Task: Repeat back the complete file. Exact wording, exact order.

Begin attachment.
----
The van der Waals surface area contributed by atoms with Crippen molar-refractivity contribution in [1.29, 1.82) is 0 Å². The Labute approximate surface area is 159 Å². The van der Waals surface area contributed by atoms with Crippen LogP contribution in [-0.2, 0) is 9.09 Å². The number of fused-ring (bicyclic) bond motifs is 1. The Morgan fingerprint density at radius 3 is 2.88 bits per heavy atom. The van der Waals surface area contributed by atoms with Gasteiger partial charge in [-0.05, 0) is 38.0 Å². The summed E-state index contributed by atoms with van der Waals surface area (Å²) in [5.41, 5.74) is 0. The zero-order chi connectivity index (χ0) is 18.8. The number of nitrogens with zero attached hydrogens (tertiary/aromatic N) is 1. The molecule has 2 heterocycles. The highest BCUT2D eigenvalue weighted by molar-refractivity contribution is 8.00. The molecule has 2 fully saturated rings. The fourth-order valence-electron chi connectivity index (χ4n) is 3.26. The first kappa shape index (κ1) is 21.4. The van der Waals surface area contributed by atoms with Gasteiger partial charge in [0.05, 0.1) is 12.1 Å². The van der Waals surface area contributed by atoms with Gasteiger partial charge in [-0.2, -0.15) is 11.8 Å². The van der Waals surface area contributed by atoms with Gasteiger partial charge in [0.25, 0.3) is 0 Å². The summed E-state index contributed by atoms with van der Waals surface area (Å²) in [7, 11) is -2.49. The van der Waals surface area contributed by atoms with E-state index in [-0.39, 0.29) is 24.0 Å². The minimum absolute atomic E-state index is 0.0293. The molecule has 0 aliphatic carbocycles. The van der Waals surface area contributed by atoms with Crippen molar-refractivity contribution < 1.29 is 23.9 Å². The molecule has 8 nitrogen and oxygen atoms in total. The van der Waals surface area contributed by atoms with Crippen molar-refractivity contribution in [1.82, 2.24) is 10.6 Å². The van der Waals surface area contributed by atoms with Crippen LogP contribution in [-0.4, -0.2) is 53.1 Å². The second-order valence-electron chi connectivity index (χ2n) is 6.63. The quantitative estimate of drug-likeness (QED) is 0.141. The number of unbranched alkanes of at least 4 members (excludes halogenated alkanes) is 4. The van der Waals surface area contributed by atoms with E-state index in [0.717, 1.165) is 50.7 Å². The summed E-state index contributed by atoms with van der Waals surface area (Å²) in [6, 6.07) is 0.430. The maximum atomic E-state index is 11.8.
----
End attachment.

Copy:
The van der Waals surface area contributed by atoms with Crippen molar-refractivity contribution in [1.29, 1.82) is 0 Å². The Labute approximate surface area is 159 Å². The van der Waals surface area contributed by atoms with Crippen LogP contribution in [-0.2, 0) is 9.09 Å². The number of fused-ring (bicyclic) bond motifs is 1. The Morgan fingerprint density at radius 3 is 2.88 bits per heavy atom. The van der Waals surface area contributed by atoms with Gasteiger partial charge in [-0.05, 0) is 38.0 Å². The summed E-state index contributed by atoms with van der Waals surface area (Å²) in [5.41, 5.74) is 0. The zero-order chi connectivity index (χ0) is 18.8. The number of nitrogens with zero attached hydrogens (tertiary/aromatic N) is 1. The molecule has 2 heterocycles. The highest BCUT2D eigenvalue weighted by molar-refractivity contribution is 8.00. The molecule has 2 fully saturated rings. The fourth-order valence-electron chi connectivity index (χ4n) is 3.26. The first kappa shape index (κ1) is 21.4. The van der Waals surface area contributed by atoms with Gasteiger partial charge in [0.05, 0.1) is 12.1 Å². The van der Waals surface area contributed by atoms with Gasteiger partial charge in [-0.2, -0.15) is 11.8 Å². The van der Waals surface area contributed by atoms with Gasteiger partial charge in [0.25, 0.3) is 0 Å². The summed E-state index contributed by atoms with van der Waals surface area (Å²) in [7, 11) is -2.49. The van der Waals surface area contributed by atoms with E-state index in [-0.39, 0.29) is 24.0 Å². The minimum absolute atomic E-state index is 0.0293. The molecule has 0 aliphatic carbocycles. The van der Waals surface area contributed by atoms with Crippen molar-refractivity contribution < 1.29 is 23.9 Å². The molecule has 8 nitrogen and oxygen atoms in total. The van der Waals surface area contributed by atoms with Crippen molar-refractivity contribution in [1.82, 2.24) is 10.6 Å². The van der Waals surface area contributed by atoms with Crippen LogP contribution in [-0.4, -0.2) is 53.1 Å². The second-order valence-electron chi connectivity index (χ2n) is 6.63. The quantitative estimate of drug-likeness (QED) is 0.141. The number of unbranched alkanes of at least 4 members (excludes halogenated alkanes) is 4. The van der Waals surface area contributed by atoms with E-state index in [0.717, 1.165) is 50.7 Å². The summed E-state index contributed by atoms with van der Waals surface area (Å²) in [6, 6.07) is 0.430. The maximum atomic E-state index is 11.8.